Why is Parenting in front of other Adults so Shaming?
I have never felt more alienated as I did parenting my kids in public or around other adults and family. I clearly remember Esme disobeying me in front of grown-ups. The looks and sideways glances were unreal. It was almost as if I was being bullied into “making” my kid behave. I immediately felt judged as if my child and I were now on the “naughty” list. Or, somehow the baby that had been doted over incessantly by all those around her became the “troubled” or “bad” kid with one misstep. Nobody came close and held my hand, told me it was normal to have kids who disobey and asserted themselves. Not one person said “come with love and use kindness” to get your child connected so that they want to behave.
My family, friends and people I didn’t even know expected me to punish my 3-year-old—to make her feel bad or withdraw some sort of privilege. Worse yet, to put her in Time Out. The crazy thing is I did it without even questioning. It felt awful, heart-wrenching, and I was traumatized. I didn’t want to punish my little girl. But I didn’t know what else to do. Each time she acted out I came up with new consequences and rewards. I think my heart hardened to her to some degree like I lost my empathy bone. She was being “bad” in my mind and I HAD to correct it, fix it, make it stop. The problem with the punishments is that they only worked for a while and then pretty soon I’d have to find something else that “stung”
The other truth to this vicious cycle was she began to harden toward me. She didn’t want to hug and kiss me as much. Sometimes when I picked her up from preschool she shunned me. I loved her deeply and knew somewhere in her she loved me too, but it was all eroding. The relationship between us, the sweetness and love were being overshadowed by my need to make her “good” and “well behaved" so all the adults in this world would think I was doing my job. In a sense, I felt I was doing my job. Longing to be a “good” mother with “good” kids was something only society could grant me. I wanted in that club, the “good mommy” club. I longed to be seen that way, then I could sidestep the shame and embarrassment of having a child with feelings and behaviors and mistakes. No crime was left unpunished in my house! You were not to make a mistake, well, unless you were an adult. Then all bets were off. If you were an adult you could have a temper tantrum, yell and scream or just say you were having a “bad day” and were “tired” and then all of your inexcusable behavior was forgiven.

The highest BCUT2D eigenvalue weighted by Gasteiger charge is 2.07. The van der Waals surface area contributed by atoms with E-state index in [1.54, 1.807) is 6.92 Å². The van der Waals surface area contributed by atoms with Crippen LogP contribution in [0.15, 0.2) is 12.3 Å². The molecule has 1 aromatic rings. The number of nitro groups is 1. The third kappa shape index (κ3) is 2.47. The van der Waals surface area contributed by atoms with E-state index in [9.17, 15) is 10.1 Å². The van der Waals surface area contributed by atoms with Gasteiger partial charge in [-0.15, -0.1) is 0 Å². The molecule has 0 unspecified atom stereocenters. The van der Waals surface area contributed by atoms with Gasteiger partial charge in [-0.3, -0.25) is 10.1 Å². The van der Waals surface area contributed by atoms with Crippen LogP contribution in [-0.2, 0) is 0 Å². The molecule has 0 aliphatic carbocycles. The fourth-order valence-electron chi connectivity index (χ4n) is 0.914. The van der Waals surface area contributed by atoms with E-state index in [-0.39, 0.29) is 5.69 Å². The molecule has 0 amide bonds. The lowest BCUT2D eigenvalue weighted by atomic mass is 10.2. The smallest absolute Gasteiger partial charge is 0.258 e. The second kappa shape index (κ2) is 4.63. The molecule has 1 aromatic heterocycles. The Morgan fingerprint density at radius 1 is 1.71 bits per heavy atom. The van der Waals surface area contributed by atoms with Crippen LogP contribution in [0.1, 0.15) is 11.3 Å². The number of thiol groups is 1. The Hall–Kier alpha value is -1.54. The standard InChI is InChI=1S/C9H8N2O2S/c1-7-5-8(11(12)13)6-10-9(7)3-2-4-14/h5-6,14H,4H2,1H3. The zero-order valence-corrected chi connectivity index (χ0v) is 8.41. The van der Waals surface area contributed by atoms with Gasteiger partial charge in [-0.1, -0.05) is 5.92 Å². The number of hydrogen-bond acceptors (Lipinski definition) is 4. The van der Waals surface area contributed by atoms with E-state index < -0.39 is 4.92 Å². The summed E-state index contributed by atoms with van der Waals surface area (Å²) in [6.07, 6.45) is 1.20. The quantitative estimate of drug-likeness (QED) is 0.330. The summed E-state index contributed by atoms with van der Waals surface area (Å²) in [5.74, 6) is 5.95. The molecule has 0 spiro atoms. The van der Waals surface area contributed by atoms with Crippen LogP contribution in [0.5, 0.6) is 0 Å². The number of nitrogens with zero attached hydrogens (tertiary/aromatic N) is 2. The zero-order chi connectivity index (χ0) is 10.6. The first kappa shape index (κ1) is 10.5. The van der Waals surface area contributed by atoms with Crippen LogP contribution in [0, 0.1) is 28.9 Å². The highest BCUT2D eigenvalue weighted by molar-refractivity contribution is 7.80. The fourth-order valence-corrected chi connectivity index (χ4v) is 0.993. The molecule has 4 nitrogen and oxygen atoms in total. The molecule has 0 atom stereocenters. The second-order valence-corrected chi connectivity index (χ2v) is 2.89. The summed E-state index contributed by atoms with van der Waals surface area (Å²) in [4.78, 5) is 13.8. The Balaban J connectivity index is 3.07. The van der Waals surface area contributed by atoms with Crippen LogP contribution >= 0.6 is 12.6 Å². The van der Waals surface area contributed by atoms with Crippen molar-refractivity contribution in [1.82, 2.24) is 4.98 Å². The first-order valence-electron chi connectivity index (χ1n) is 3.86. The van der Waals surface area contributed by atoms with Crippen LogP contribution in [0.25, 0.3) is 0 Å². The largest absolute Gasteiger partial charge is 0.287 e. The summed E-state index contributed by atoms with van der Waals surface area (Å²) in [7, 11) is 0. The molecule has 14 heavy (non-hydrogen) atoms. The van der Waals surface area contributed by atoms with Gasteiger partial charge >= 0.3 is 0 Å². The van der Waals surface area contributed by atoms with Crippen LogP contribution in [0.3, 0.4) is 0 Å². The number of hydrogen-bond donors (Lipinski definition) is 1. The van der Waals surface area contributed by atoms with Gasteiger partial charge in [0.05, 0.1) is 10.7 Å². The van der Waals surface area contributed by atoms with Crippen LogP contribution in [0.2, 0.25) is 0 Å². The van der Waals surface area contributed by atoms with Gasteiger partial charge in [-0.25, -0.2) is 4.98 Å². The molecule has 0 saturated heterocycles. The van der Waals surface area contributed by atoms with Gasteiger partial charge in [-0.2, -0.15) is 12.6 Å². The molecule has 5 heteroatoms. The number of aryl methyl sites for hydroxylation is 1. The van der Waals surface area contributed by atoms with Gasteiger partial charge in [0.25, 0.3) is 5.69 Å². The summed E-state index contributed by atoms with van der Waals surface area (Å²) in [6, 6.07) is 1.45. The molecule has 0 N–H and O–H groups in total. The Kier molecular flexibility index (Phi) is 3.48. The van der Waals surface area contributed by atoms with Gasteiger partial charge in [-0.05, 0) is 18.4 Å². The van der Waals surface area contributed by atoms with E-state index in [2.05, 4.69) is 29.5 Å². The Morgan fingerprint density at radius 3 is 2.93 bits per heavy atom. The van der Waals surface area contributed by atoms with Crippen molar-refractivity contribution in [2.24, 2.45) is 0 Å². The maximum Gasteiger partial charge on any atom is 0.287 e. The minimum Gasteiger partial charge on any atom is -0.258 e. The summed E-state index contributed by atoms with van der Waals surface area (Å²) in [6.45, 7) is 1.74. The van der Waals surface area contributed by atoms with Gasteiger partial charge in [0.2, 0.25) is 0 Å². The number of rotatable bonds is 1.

I am not blaming society for my head first dive into the world of “control” parenting”, but I certainly was set up, like we all are, to follow its lead. There is no mercy for children who say and do the wrong thing. Mistakes are hardly tolerated and poor behavior can land you in baby jail or time out with no chance for parole. I do believe children and parents are subjected to discrimination and marginally treated. Children because they are little and weak and depend so greatly on adults and adults because of the shame...the horrible awful shame. What if we treated our adult friends the way some adults treat kids? I am not sure it would go over very well, in fact those people would likely have few friends.